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The Incident That Proved My Son With Special Needs Is a Typical Big Brother

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In any other house, “the incident” would have resulted in a time out. But in our home, “the incident” was a moment that changed the way I thought about Smith-Magenis syndrome (SMS).

My oldest son, Garrett, was diagnosed with SMS when he was 18 months old. The lists of symptoms were overwhelming:  low muscle tone, speech delay, a sleep disturbance, intellectual disabilities and self-injurious behaviors. To complicate matters, I was pregnant.

Garrett didn’t even notice when there was a new baby brother in the house. He never acknowledged Patrick’s existence until he was crawling around the playroom. Garrett was nonverbal but his expression said, “Where did this kid come from and why is he touching my stuff?”

As the boys grew, so did my list of questions and worries.

What exactly does “intellectual disabilities” mean?

Will Garrett be able to walk and talk?

Will he understand the world around him?

The pre-school screening test scores painted a grim picture. Garrett was not nearly as accomplished as his classmates. And each time he would meet a new goal, like walking, they would just make the next one more complicated, like skipping. I tried to remind myself he was growing and learning new things but I continued to look well into the future and add new fears.

Will Garrett be able to go to college and live on his own?

Will he get married and have a family?

“We just need to make sure Garrett reaches his full potential, whatever that means for him,” my husband said. He continued to be the voice of reason. So, I focused my anxieties on Patrick.

What happens when Patrick surpasses Garrett in ability? It just didn’t seem “natural” to me. Big brothers are supposed to be the teachers. Little brothers are supposed to look up to their sibling.

Will Patrick be embarrassed of Garrett? I had to admit there were times, especially out in public, when I was embarrassed of Garrett’s prolonged tantrums. But the thought of Patrick being embarrassed just broke my heart.

What kind of relationship could they have if everything was opposite of how it should be? Garrett’s disability created a huge difference between the two brothers. I could not see a future where they would play, fight and bond like “normal” siblings.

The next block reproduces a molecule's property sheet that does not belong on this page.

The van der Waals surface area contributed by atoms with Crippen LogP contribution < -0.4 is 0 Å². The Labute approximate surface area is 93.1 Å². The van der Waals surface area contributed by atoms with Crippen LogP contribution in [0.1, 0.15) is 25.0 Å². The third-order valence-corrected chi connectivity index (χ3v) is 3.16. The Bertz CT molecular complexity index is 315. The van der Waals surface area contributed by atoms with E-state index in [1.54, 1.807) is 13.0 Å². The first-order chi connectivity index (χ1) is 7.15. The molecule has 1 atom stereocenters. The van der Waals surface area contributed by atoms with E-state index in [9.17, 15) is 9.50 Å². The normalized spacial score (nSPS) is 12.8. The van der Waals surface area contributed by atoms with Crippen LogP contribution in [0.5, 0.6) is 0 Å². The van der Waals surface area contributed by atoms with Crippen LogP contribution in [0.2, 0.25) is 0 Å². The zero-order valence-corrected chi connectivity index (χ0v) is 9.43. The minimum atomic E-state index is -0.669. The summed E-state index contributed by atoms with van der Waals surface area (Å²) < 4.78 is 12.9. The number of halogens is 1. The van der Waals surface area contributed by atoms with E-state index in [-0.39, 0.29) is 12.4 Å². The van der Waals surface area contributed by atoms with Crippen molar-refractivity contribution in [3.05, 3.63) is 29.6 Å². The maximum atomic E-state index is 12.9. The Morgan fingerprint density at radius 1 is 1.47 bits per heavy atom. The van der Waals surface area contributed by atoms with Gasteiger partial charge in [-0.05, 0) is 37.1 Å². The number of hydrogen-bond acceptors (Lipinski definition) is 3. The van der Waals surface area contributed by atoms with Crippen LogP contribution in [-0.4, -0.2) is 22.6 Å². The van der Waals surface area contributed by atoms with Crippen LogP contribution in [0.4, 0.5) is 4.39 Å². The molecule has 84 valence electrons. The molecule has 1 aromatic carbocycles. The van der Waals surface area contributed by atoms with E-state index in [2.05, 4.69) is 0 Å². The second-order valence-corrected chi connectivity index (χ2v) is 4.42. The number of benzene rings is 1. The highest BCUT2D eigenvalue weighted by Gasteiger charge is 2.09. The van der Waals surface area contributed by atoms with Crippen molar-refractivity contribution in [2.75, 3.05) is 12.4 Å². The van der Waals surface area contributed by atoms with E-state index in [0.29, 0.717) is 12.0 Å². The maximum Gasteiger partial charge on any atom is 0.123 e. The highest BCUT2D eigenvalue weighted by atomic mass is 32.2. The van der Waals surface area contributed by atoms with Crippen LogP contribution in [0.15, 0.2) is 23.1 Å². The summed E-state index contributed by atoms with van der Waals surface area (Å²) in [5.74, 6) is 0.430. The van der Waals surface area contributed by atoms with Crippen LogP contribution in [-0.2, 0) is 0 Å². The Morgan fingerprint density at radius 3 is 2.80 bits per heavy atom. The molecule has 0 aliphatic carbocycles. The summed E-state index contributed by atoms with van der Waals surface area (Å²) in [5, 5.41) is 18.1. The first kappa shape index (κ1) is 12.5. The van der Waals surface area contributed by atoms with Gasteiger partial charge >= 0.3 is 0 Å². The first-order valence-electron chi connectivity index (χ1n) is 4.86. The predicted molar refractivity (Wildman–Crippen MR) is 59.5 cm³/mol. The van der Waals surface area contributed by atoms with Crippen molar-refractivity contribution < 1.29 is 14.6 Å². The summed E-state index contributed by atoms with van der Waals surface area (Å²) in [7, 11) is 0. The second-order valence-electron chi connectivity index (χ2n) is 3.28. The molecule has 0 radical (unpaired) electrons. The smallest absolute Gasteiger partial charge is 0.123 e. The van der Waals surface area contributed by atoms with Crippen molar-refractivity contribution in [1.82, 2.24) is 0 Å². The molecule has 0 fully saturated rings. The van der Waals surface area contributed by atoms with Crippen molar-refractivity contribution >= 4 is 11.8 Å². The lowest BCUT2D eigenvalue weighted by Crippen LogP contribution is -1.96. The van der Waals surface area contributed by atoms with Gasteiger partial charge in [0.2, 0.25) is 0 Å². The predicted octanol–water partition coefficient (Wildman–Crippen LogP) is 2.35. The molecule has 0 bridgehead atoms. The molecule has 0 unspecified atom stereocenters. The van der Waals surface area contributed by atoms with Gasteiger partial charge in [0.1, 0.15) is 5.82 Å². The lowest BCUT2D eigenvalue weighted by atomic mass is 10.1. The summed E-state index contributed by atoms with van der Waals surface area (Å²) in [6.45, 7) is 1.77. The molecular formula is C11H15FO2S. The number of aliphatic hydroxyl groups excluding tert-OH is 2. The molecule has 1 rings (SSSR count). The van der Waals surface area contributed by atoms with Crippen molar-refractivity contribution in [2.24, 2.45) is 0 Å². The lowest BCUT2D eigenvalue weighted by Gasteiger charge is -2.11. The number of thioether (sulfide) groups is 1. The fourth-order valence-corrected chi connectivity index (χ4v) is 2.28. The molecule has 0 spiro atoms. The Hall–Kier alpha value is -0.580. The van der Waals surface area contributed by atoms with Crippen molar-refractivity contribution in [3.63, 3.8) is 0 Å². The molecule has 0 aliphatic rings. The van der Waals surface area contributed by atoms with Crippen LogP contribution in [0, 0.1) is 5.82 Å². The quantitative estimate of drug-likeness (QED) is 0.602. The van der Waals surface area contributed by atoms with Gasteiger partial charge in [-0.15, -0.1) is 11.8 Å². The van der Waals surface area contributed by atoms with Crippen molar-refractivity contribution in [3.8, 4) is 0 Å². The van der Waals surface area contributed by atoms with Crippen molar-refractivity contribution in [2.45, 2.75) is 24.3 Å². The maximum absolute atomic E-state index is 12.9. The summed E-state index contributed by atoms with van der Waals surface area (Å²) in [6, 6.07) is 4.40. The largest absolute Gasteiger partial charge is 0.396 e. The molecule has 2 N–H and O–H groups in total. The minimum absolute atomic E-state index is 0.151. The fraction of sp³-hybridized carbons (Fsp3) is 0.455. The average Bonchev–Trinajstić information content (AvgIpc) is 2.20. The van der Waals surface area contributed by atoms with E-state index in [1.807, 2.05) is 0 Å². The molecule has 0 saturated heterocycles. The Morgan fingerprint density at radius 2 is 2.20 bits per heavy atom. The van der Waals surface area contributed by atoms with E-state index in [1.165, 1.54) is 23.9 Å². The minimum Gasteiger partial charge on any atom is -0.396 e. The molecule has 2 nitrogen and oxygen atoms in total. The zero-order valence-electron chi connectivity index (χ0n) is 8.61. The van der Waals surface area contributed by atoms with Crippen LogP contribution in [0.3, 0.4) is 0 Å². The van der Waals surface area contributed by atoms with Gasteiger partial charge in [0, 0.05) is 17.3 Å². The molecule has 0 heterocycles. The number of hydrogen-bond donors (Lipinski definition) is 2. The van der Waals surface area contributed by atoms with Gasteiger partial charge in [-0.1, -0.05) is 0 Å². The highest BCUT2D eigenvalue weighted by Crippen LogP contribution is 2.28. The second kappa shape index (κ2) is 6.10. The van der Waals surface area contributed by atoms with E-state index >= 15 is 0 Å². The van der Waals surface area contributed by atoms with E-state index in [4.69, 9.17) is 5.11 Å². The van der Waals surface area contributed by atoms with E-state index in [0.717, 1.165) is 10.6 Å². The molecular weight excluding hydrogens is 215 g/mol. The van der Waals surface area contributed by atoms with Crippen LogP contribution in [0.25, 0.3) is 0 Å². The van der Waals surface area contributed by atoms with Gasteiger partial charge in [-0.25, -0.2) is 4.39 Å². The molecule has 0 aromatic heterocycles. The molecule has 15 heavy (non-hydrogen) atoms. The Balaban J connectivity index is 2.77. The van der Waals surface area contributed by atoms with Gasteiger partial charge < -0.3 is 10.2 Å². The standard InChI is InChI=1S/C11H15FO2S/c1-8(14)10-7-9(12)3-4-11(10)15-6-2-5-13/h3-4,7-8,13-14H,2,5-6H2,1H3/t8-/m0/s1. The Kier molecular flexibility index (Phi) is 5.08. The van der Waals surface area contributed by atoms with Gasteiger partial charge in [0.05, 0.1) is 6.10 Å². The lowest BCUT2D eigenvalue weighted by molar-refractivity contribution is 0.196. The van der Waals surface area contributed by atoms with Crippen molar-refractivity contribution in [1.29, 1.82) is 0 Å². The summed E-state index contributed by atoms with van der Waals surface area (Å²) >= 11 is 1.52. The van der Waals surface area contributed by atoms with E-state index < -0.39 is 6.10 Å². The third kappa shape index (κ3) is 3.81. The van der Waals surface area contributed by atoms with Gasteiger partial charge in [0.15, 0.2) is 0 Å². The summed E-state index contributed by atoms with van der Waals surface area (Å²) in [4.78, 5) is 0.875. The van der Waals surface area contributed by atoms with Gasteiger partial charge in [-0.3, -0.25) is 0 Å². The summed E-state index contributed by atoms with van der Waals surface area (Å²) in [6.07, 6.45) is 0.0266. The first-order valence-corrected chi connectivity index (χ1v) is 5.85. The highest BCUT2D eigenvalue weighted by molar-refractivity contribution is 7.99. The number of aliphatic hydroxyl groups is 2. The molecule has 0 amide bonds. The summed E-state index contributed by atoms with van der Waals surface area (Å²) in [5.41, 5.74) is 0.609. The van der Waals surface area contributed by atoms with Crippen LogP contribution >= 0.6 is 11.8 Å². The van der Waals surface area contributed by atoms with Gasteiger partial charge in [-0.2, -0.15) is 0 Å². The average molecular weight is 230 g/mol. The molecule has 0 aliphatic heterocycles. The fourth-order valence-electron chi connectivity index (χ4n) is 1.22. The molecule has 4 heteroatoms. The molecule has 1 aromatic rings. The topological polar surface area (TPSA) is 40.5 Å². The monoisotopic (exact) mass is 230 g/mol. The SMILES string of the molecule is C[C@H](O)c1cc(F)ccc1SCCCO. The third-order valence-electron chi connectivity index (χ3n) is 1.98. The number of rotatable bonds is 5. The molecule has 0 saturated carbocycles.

I was in the laundry room on the morning of “the incident.”

When I walked into the kitchen I could see someone had bent the baby gate at the top left corner. It was just enough space for a small boy to squeeze through. I found a complicated tower at the kitchen counter. It was built from an Elmo step stool placed on top of a kitchen chair. The kitchen cupboard door was wide open.

I’m not Nancy Drew, but since Patrick was still cruising around furniture, not yet brave enough to let go and walk on his own, even I could conclude he did not bust down a gate, build a tower and steal whatever was missing from the cabinet.


“Garrett!” I yelled from the kitchen, “What did you do?” I heard his feet making a run for it in the living room. I hurried to the room just in time to see Garrett hand Patrick a box. Garrett stood in a pile of 40 sandwich bags looking at me with such innocent blue eyes. That’s when I noticed Patrick was holding an empty sandwich bag box.

Garrett had just framed his baby brother. It was so smart, but also kind of mean.

And totally typical of a big brother.



A version of this post originally appeared on Tales From the Trenches.

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Originally published: April 10, 2015
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